Pensions: Executive reopens consultations for reform in early 2023
The executive has decided to postpone its criticized pension reform and resume a new round of consultations with social partners and political forces with a view to passing a comprehensive bill “before the end of winter”, Elisabeth Borne told AFP on Thursday.
So there will be no “forced passage” on this highly explosive issue, as the majority feared, since Thursday, the first in autumn, is a day of strikes and demonstrations, not only on wages, but also as a warning shot for pensions .
At the end of a dinner at the Elysée around Emmanuel Macron on Wednesday evening, which brought together the leaders of the Macronie, “the choice of dialogue and consultation” prevailed, explained the Prime Minister, describing a relatively flexible but also firm promise by the President of an application of the reform in the summer of 2023.
The head of government wants to present “a balance sheet” of these talks with the social partners and political forces “before Christmas”, leaving almost three months of possible talks about a reform in the previous five-year term of office interrupted by the Covid 19 pandemic.
And “we support the inclusion of this reform in a bill to be voted on before the end of winter for the reform to come into force in the summer of 2023,” she added.
In this regard, Ms Borne called on Labor Minister Olivier Dussopt “to start negotiations next week” with employers’ associations and trade unions, as well as with “parliamentary groups”.
The “Long Career System” is on the menu for the consultations, taking into account “difficult”, “prevention of wear and tear”, “issues of phase-out development and transitions between employment”. and retirement”, “Employing senior citizens and combating discrimination to which senior citizens may be exposed”, “Special regulations”, “Increasing (to 1,100 euros, editor’s note) the minimum pension for people who have had a full career behind them ” and “in general, the adjustment of the parameters to ensure the financial balance of the system,” explained the Prime Minister.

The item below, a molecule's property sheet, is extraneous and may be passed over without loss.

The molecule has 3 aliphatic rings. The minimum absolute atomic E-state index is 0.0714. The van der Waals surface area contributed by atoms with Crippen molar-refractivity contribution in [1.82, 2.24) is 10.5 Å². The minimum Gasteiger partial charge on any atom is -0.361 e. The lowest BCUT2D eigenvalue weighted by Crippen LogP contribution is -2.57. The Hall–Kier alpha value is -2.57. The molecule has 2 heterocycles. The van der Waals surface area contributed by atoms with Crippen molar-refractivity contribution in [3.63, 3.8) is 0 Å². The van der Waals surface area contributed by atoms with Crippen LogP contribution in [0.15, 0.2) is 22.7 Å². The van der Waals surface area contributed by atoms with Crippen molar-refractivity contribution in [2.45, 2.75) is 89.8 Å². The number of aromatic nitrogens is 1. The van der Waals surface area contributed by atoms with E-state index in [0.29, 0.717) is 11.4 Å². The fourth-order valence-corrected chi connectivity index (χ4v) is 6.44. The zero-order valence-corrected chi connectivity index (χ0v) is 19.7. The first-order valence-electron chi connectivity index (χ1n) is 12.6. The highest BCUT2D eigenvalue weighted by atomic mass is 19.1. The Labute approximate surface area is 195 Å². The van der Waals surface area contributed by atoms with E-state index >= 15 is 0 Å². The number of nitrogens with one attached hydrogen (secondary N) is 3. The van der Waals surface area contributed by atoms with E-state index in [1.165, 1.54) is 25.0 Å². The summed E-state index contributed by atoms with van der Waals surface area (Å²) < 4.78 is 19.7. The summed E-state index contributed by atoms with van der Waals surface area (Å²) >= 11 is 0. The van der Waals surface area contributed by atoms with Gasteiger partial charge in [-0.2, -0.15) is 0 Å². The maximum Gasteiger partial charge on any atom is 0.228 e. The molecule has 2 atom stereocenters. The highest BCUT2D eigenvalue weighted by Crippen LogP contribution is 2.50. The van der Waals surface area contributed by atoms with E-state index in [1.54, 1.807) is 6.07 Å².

– Procrastination and splits –
This decision, based, according to Ms. Borne, on “complete convergence between the different components of the majority”, puts an end to several days of hesitation and disagreement on how to initiate this pension reform, which in particular includes a “progressive deferral from the starting age of 4 months per year up to to 65 years in 2031,” Ms. Borne recalls.
If “the framework of this reform was clearly defined and also confirmed in the presidential campaign”, according to Ms. Borne, the method was discussed: Is it necessary to consider a simple amendment of the Social Security Financing Bill (PLFSS)? in October at the meeting, the most controversial lead and which especially the modem’s ally had shown? A pass through a corrective PLFSS in January? Or an ad hoc invoice?
This last option therefore seems to be favored by the executive at the moment…provided it succeeds in opening the consultations, while the unions and much of the political opposition are opposed to the content of this reform.
“There are important issues on which we would like to open the discussion and so we are putting ourselves in a hypothesis where we can have a consultation,” Ms Borne underscored, but refused to definitively rule out the possibility of an amendment to the PLFSS.
A dedicated bill also poses a major risk for the executive, which only has a relative majority in the assembly.
He could force him to sign Article 49.3 of the Constitution, which allows the adoption of a text without a vote except for a motion of no-confidence, but can only be used once per parliamentary session. On the other hand, it is possible to use this weapon to shoot at will the budget texts, which are therefore the PLFSS.
In general, Ms Borne intends to “use the coming weeks to appropriately reiterate the stakes” of the reform. “Because we haven’t talked about the topics for a long time, but about the method,” she complained.
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